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    I don't get zero for the determinant. Are you sure you are putting -lambda's down the diagonal of the matrix before evaluating the determinant?
     
  6. Apr 6, 2007 #5
    [tex]\left(\begin{array}{cccc}-\lambda&b_1&b_2&0\\1-d_0&-\lambda&0&0\\0&1-d_1&-\lambda&0\\0&0&1-d_2&-\lambda\end{array}\right)[/tex]

    That's the (A-[tex]\lambda[/tex]I) matrix that I'm using

    Then I'm trying to find the determinant by taking each element of the first row as follows:

    [tex] -\lambda \left(\begin{array}{ccc}-\lambda&0&0\\1-d_1&-\lambda&0\\0&1-d_2&-\lambda\end{array}\right) [/tex]

    Then reducing this further to a 2x2 matrix (where most of the matrices cancel out, since there are so many 0 elements in the matrix):
    [tex] -\lambda^2 \left(\begin{array}{ccc}-\lambda&0\\1-d_2&-\lambda\end{array}\right) [/tex]
    When I get the determinant of this matrix:
    [tex] -\lambda^2\left(\begin{array}{ccc}-\lambda&0\\1-d_2&-\lambda\end{array}\right) = -\lambda*(-\lambda*-\lambda)*(1-d_2 * 0) [/tex] which just multiplies out to zero (or not.... a stupid slip!)
     
    Last edited: Apr 6, 2007
  7. Apr 6, 2007 #6
    Appologies for my poor latex!
     
  8. Apr 6, 2007 #7
    Ok, so here's my full work on finding the determinant so far:

    [tex]\left(\begin{array}{cccc}-\lambda&b_1&b_2&0\\1-d_0&-\lambda&0&0\\0&1-d_1&-\lambda&0\\0&0&1-d_2&-\lambda\end{array}\right)[/tex]

    [tex] -\lambda \left(\begin{array}{ccc}-\lambda&0&0\\1-d_1&-\lambda&0\\0&1-d_2&-\lambda\end{array}\right) [/tex] [tex] -b_1 \left(\begin{array}{ccc}\1-d_0&0&0\\0&-\lambda&0\\0&1-d_2&-\lambda\end{array}\right) [/tex] + [tex]b_2\left(\begin{array}{ccc}1-d_0&-\lambda&0\\0&1-d_1&0\\0&0&-\lambda\end{array}\right)[/tex] - [tex] 0\left(\begin{array}{ccc}-1-d_0&-\lambda&0\\0&1-d_1&-\lambda\\0&0&1-d_2\end{array}\right) [/tex]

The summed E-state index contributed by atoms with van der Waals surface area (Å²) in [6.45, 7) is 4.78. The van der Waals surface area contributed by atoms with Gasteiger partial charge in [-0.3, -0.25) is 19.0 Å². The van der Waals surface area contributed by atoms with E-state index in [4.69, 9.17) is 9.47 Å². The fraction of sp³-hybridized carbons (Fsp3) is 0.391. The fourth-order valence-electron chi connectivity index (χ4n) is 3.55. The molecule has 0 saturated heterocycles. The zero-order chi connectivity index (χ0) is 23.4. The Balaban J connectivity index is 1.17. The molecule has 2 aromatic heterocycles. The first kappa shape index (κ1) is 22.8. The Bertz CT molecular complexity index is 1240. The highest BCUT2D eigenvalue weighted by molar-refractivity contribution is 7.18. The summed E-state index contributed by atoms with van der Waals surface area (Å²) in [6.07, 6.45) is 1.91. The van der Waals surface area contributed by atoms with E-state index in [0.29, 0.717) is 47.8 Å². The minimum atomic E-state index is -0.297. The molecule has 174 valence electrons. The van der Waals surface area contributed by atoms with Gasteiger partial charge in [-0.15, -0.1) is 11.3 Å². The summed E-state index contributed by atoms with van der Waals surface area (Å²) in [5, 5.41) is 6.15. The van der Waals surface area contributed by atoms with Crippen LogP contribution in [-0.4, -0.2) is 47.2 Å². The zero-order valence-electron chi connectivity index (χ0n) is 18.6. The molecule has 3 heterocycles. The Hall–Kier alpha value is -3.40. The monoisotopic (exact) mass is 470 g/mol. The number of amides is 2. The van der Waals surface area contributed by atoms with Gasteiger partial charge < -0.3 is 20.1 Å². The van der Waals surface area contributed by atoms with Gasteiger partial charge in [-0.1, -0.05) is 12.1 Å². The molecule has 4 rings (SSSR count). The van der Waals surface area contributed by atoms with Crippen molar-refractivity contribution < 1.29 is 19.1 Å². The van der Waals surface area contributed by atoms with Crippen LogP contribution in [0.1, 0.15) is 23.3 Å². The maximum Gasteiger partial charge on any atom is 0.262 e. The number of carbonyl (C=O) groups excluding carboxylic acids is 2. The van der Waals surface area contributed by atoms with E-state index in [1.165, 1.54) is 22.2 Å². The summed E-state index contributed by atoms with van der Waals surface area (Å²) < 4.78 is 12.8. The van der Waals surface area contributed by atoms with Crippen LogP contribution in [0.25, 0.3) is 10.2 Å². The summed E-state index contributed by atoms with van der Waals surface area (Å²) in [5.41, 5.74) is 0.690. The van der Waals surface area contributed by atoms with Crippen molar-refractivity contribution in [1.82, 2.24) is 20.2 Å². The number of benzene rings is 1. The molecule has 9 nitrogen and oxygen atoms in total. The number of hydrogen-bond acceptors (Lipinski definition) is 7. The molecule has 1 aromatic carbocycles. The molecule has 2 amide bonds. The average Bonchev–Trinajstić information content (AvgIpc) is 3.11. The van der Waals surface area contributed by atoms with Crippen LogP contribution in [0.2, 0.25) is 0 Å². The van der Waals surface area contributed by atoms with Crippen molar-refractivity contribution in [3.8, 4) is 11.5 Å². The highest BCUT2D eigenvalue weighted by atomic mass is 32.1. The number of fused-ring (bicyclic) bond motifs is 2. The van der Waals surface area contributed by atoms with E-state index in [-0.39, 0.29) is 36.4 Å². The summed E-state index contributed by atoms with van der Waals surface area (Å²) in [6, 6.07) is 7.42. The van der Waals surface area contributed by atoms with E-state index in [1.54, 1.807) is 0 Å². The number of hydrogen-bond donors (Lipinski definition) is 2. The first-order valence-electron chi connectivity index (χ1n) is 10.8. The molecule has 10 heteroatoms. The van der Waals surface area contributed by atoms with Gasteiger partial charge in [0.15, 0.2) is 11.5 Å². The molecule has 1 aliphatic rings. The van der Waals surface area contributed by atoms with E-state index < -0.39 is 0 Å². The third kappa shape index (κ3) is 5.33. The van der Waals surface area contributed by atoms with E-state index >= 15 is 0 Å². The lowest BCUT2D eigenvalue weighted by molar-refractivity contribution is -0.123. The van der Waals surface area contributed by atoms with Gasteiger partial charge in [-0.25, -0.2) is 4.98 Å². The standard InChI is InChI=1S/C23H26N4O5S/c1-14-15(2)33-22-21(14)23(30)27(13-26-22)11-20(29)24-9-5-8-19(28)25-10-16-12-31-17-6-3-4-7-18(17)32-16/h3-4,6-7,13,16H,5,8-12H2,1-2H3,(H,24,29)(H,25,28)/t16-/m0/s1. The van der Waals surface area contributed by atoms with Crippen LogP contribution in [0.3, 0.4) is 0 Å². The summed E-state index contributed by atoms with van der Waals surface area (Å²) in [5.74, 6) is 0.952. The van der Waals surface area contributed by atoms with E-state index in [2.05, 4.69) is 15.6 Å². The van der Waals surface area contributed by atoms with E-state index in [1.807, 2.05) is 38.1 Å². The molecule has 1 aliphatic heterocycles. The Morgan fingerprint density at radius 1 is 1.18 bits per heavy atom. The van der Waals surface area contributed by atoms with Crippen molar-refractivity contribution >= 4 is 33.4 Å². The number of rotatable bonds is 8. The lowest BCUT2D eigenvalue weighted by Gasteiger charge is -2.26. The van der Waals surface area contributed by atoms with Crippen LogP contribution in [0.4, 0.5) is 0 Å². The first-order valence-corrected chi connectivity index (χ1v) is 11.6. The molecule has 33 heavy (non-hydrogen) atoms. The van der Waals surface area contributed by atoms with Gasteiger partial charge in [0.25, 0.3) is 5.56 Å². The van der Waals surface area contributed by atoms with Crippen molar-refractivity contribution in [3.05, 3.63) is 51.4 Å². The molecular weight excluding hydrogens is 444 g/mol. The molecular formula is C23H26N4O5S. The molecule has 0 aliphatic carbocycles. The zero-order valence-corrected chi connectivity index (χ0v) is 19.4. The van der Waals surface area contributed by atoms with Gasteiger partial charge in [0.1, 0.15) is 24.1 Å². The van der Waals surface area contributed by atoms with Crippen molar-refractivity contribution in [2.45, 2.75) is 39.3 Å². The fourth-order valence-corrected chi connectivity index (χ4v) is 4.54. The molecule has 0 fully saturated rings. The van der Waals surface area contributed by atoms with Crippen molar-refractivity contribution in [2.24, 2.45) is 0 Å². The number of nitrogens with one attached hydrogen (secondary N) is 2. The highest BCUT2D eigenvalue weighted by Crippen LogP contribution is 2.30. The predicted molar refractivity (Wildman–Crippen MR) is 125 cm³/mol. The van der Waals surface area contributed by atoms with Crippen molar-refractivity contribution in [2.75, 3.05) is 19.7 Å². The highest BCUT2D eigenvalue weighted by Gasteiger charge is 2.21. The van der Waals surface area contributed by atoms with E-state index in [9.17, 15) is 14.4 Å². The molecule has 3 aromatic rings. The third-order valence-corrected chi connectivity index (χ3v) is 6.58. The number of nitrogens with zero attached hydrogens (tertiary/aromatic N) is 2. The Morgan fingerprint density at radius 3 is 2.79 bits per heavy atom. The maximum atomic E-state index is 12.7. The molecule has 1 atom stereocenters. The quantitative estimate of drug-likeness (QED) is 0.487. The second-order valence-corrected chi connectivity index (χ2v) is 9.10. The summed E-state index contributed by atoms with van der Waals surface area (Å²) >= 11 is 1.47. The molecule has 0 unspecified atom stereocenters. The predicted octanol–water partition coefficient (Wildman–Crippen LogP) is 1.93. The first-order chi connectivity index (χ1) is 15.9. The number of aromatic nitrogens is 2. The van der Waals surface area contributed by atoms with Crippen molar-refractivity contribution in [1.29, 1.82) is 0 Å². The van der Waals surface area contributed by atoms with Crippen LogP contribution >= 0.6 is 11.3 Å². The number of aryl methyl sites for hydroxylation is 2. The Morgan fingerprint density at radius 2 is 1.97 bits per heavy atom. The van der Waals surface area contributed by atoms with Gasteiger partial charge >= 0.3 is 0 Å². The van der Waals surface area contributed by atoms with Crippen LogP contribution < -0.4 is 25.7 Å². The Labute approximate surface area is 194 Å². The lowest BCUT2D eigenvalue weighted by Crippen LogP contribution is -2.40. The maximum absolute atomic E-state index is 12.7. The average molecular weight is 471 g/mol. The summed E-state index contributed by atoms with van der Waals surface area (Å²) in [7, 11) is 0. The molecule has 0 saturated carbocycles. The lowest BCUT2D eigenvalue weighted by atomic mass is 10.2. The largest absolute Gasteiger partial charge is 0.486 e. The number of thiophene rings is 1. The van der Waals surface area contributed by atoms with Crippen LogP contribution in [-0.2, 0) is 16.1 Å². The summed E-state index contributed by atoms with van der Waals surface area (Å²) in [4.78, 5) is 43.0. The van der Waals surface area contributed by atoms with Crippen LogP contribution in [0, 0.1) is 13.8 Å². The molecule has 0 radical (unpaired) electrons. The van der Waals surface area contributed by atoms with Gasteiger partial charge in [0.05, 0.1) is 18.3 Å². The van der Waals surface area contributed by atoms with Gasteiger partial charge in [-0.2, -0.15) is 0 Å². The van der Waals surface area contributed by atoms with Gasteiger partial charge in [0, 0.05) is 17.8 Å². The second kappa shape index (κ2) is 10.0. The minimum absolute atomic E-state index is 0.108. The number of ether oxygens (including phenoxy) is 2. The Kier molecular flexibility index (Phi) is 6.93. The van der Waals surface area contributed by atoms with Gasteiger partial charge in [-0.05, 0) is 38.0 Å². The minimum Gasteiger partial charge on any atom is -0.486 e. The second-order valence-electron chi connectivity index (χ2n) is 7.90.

Then I reduce these 3x3 matrices to 2x2 matrices:

    [tex] -\lambda\left(\begin{array}{cc}-\lambda&0\\1-d_2&-\lambda\end{array}\right) [/tex] (the other two 2x2 matrices from this 3x3 matrix are excluded, since they're multiplied by 0) and I continue along...
     
  9. Apr 6, 2007 #8

    Dick

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    Ok, so the first term in your sum of 3x3 matrices gives you a lambda^4. The second gives -b1*(1-d0)*lambda^2 etc. This looks like your polynomial coming out - not zero.
     
  10. Apr 6, 2007 #9

    Dick

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    [tex] -\lambda^2\left(\begin{array}{ccc}-\lambda&0\\1-d_2&-\lambda\end{array}\right) = -\lambda*(-\lambda*0)*(1-d_2 * 0) [/tex]

    Where did you get the -lambda*0???????? Review 2x2 determinants!
     
  11. Apr 6, 2007 #10
    I only spotted my mistake when I took the time to type it all out in latex code - and it was a small mistake with mixing up a zero in a place where it shouldn't have been! So I did manage to get out my eigenvalue equation, but now I am stuck on another section:


    If [tex]d_0 = 0.15[/tex], [tex]d_1 = 0.2[/tex], [tex]d_2 = 0.5[/tex], [tex]b_1 = 0.5 [/tex] and [tex]b_2 = 1.0[/tex], show that there is one real eigenvalue greater than one. What is the significance of this?